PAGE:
time.mktime() is giving you that error because what it expects is a 9-item long tuple, which is one argument, whereas you are giving it 3 ints.

There are a couple ways to take your year, month, day values and turn them into a unix timestamp.

First, since you only have the 3 elements, it might be easiest to use the datetime module:

import datetime
dt = datetime.datetime(2012, 1, 10)

Once you have this datetime object, you can convert it to epoch time in a few ways. If you want to work in terms of this being UTC time, you can convert it to a UTC timetuple, and then use the calendar module to convert it to epoch:

timetuple = dt.utctimetuple()
epoch = calendar.timegm(timetuple)

If you are working with local time, then you could do this part using the time module

timetuple = dt.timetuple()
epoch = time.mktime(timetuple)

As @Here You Go suggested in his answer, if you can just store your string in sql and let it handle the date conversions as a real date type, that would be preferable and I wil defer to his answer for that route.

To get back to a datetime object from a utc timestamp you can do:


And a datetime object lets you access all of its individual components:


For simple string formatting, you can create a string like this:

dateString = "%s-%s-%s" % (year, month, day)
share|improve this answer

The time module? http://docs.python.org/library/time.html

Oh also check here for probably better examples. http://effbot.org/librarybook/time.htm

share|improve this answer

Why not just store it as a string and do no conversion? sqlite will still let you do date math:

SQLite version 3.7.10 2012-01-16 13:28:40
Enter ".help" for instructions
Enter SQL statements terminated with a ";"
sqlite> CREATE TABLE dates (the_date TEXT);
sqlite> INSERT INTO dates VALUES ('2012-09-13 02:13');
sqlite> INSERT INTO dates VALUES ('2012-10-01 01:15');
sqlite> INSERT INTO dates VALUES ('2012-10-16 08:42');
sqlite> SELECT MIN(the_date) FROM dates;
2012-09-13 02:13
sqlite> SELECT MAX(the_date) FROM dates;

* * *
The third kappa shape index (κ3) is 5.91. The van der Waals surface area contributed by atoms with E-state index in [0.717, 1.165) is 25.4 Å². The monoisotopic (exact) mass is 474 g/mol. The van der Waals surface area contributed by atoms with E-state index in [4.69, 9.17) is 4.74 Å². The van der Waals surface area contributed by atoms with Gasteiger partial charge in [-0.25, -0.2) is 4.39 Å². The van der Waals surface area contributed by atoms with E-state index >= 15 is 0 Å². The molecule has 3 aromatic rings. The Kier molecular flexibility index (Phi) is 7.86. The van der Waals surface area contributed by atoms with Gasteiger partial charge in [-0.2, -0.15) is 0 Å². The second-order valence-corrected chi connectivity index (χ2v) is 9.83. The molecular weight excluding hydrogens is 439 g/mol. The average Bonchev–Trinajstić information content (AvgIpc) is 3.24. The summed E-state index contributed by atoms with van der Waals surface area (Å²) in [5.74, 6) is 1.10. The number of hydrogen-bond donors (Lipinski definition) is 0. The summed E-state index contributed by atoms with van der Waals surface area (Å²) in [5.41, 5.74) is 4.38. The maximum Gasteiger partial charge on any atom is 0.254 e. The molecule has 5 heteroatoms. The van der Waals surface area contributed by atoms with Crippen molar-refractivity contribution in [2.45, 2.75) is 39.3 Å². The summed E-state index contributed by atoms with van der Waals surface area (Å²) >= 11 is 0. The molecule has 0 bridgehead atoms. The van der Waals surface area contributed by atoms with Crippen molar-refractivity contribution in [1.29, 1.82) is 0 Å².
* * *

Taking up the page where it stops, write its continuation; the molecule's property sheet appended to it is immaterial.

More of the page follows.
2012-10-16 08:42
sqlite> SELECT the_date FROM dates ORDER BY the_date;
2012-09-13 02:13
2012-10-01 01:15
2012-10-16 08:42
sqlite> SELECT DATE(the_date, '+1 year') FROM dates ORDER BY the_date;
share|improve this answer
Oh wow, thank you, I didn't know you can do date maths! Now how would i go about putting today's date into that format? Cause I was hoping my server would check every appointment with today's date and delete whatever outdated. – Synia Apr 3 '12 at 7:24

You can use the datetime and time module from the standard library to do this.

from datetime import date, datetime

# Create a date object from the form fields
appointment = date(day=20, month=12, year=2013)

# Return a unix time stamp from it
stamp = appointment.strftime('%s')

# Create a datetime object from a time stamp
now = datetime.fromtimestamp(stamp)

# Returns a prettily formatted string of the datetime object
print now.strftime('%H:%M - %A the %d of %B')
# See the docs here 
# http://docs.python.org/library/datetime.html#strftime-and-strptime-behavior 
# for additional options provided for strftime

Now, you can do it this way. But seeing as you are using Python you might want to think about storing datetime objects in the database as time tuples or or capturing timezone information with tz aware datetime objects.

share|improve this answer